Make the most of strong hog margins

The key to success with any strategy is to determine a plan that is based on a tangible goal or objective — such as protecting a minimum level of profitability — which makes sense for your operation.

Chip Whalen, Vice President, Education and Research

January 29, 2018

8 Min Read
Make the most of strong hog margins

Hog producers are starting off the year with much better prospects than many had expected as recently as a few months ago, and there are reasons to be optimistic that margins could rise even further. But agriculture producers know all too well that any number of variables could also turn markets quickly in the other direction. The good news is that you can use simple, flexible hedging strategies to both protect today’s attractive margin opportunities and leave open the possibility of benefitting if margins do continue to improve.

Supply strength continues
Hog finishing margins improved steadily through the fall into the winter despite increased production, as well as concerns that additional pork supplies would weigh on prices by this point in time. The USDA recently raised their pork production forecast for 2018 based on the December quarterly Hogs and Pigs report, which estimated the September-November pig crop up 3% from 2016.

In addition, the report indicated that producers expect to expand farrowings around 3% in the first half of this year. That expansion, along with continued improvements in productivity, will support higher production into the second half of 2018 as well. While margins have backed off slightly since the middle of January, they remain historically strong — projected around the 85th percentile of the previous 10 years for the second quarter (see Figure 1).


Figure 1: 2018 Quarter 2 hog margins


 Given increased hog numbers and rising pork production, much of the recent margin improvement can be attributed to demand strength, as both exports and domestic disappearance have been able to absorb the larger supply.

The latest USDA monthly Cold Storage report showed total pork supplies on Dec. 31 at 490.8 million pounds, down 11.5 million or 2.3% less than November. That’s compared to a 10-year average draw-down for that period of 0.45%. Moreover, the stocks figure continued a strong pace of declines since last fall, dropping from a nearly 10-year high to below average by year-end (see Figure 2).


Figure 2: Monthly pork cold storage


The stronger-than-expected margin profile for hog finishers has also been aided by a continued backdrop of historically low feed costs. Corn prices in particular have been languishing near the bottom decile of the past decade. Although soybean meal prices have moved up recently in response to weather concerns in Argentina, the increase has had only a limited impact on margins.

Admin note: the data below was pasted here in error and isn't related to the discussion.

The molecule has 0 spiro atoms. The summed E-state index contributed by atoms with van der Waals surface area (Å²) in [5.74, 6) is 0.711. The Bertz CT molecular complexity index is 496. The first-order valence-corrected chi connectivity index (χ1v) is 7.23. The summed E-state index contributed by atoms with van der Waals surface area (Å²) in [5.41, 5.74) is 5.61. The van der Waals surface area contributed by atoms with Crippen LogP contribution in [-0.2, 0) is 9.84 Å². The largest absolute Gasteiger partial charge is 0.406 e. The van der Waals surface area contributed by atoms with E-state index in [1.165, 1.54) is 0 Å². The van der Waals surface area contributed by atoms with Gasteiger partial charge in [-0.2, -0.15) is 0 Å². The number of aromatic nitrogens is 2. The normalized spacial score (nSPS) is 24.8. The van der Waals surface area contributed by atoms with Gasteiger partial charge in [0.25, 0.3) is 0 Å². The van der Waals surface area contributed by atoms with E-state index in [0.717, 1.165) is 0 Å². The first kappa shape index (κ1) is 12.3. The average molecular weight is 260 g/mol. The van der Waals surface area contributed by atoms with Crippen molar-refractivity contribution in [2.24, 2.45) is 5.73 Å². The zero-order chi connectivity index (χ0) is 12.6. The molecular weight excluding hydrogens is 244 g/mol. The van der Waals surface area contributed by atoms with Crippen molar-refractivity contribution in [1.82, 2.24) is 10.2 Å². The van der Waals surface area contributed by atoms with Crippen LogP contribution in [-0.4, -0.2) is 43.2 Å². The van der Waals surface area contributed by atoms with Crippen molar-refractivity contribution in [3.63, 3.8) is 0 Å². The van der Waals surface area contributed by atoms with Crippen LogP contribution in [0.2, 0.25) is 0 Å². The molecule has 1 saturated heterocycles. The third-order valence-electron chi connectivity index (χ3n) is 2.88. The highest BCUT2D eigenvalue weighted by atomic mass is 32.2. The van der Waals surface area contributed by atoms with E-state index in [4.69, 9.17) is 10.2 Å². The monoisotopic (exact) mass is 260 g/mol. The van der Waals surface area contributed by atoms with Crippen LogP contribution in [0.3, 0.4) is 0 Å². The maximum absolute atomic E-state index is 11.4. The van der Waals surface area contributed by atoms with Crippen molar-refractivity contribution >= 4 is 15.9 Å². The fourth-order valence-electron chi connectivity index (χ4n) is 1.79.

The opening of two new hog processing plants in Sioux City, Iowa, and Coldwater, Mich., has likewise helped support cash hog prices, with better indicative demand for pork causing processors to bid up supplies on the open market.

An optimistic outlook
Looking ahead through the remainder of the first quarter into the second quarter, there are certainly reasons to remain optimistic on the margin outlook. The U.S. dollar index has experienced a steady decline since last fall and is currently at its weakest level since December 2014 (see Figure 3).


Figure 3: U.S. dollar index (January 2014-present)

At the recent Davos World Economic Forum, U.S. Treasury Secretary Steven Mnuchin acknowledged the benefits to trade of a weaker dollar, signaling that the current administration may support further dollar weakening. We can expect increased purchasing power for buyers of U.S. pork in the global export market as a result. What’s more, the entire global economy is currently experiencing a rare, synchronized expansion that should likewise increase demand for agricultural commodity imports, particularly from developing markets.

As a reliable supplier of high-quality products, especially pork, the United States is uniquely positioned to fulfill this demand.

Risks remain
While there certainly is reason for optimism, risk factors remain that could erode profitability over the medium to longer term. As an example, the sixth round of North American Free Trade Agreement negotiations are currently under way in Montreal and hopes are high that a deal will be reached to preserve the trade pact. However, it remains to be seen if Mexican and Canadian negotiators will acquiesce to U.S. demands on their auto and dairy industries.

Some in the Canadian government have voiced concern that the United States may declare an intention to withdraw from NAFTA. Even if such a tactic is employed primarily for negotiating leverage, any move that disrupts cross-border trade between the United States and its neighbors could negatively impact the export demand structure currently in place.